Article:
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Discussion Starter #1
I have a Generac 5,000 watt, that each time I run it, I have to keep filed flashing it, to getit to generate. Is their anything I can do to get the magents to keep their magnitism. I tried running under a load for an 1/2 hour, but that didn't help.
 

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Post of interest, not sure how to make the field flashing permenant:

http://www.perr.com/tip16.html

Field Flashing of Portable Generators

This tip comes from the Briggs & Stratton Customer Education Department. As an alternative to flashing a rotor winding with a battery applied to the brushes, an electric drill may be used. Follow these steps to flash the generator:
• Plug the electric drill into the generator receptacle. (Cordless drills do not work)

• If the drill is reversible, move the direction switch to the forward position.

• Start the generator

• While depressing the trigger on the drill, spin the drill chuck in reverse direction. This will excite the field and the generator will now produce electricity. If spinning the chuck one direction does not work, try spinning the chuck in the other direction as you may have the reverse switch positioned backwards.
Use caution not to get your hand or other materials caught in the chuck. As soon as the field is excited, the generator will produce power and the drill will turn on.
The reason this works is because the electric motor in the drill will act as a small generator when spun backwards. The magnets in the drill's motor induce a voltage into the motor windings, which is fed back through the trigger, cord and into the generators receptacle. From there it goes into the power winding of the stator. The voltage going through the power winding creates a magnetic field, which is intensified due to the iron core of the stator laminations. The rotor intersects this magnetic field as it is spun past the power winding, thus inducing a voltage in the rotor winding. Once current flow is present in the rotor winding the rotor has been flashed.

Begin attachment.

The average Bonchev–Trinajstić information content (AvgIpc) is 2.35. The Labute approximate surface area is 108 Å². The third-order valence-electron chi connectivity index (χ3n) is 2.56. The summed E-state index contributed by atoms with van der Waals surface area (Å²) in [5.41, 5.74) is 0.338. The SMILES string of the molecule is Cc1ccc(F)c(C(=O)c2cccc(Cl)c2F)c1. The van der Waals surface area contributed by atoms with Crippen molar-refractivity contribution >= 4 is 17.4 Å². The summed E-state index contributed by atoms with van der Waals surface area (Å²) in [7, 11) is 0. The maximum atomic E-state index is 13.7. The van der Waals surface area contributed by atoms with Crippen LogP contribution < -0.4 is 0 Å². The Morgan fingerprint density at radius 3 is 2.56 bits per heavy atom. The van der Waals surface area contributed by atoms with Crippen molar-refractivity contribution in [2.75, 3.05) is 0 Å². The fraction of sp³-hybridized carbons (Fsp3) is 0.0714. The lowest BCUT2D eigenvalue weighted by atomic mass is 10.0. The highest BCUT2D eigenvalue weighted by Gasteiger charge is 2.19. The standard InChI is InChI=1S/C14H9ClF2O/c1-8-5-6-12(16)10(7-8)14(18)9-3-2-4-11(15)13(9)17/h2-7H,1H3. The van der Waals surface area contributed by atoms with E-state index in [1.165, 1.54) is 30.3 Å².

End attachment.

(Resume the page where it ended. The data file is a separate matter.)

If flashing the field does not make the generator work, you may have additional problems, besides a lack of magnetism in the rotor. Further testing will be needed. Hopefully, this will give a simple way to field flash your generator if needed -
 

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Discussion Starter #3
I had to keep doing that drill method to get it to generate. I gave up and sold the generator. I assumed that the magnets where shot, and probably needed replacement.
 

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Looked through the Generac site, not much help unless you have the Ser/Mod#. Was thinking there had to be a circuit that flashed the gen head upon start up?? Without a schematic there's no telling. Read that the magnets on some were suppose to retain enough charge to reexcite the magnets when started. To bad it wouldn't work for you, sometimes it's best to move on and buy a better unit. Had an old Honda gen (a gift horse :) ) doing the same thing, still have the motor but never could get the gen head to work right, come to find out it had been in a flood so no wonder! Nothing is worse than fighting an old generator in the dark trying to get it to work one more time when you really need it!

Best to you! :fing32:
 

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CalifornianGravelynator
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what rpms is the engine running?
 

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Discussion Starter #6
I set the rpm's to 3,600, and it would put out the correct hz, It was at 62hz. This is the second generator, same model, I bought that had magnet issues. But that one stayed working, after I did the drill field flashing. I thik this model isprone to this issue. I buy them to flip. They usually have carb issues, from being stored with gas in the carb's.
 
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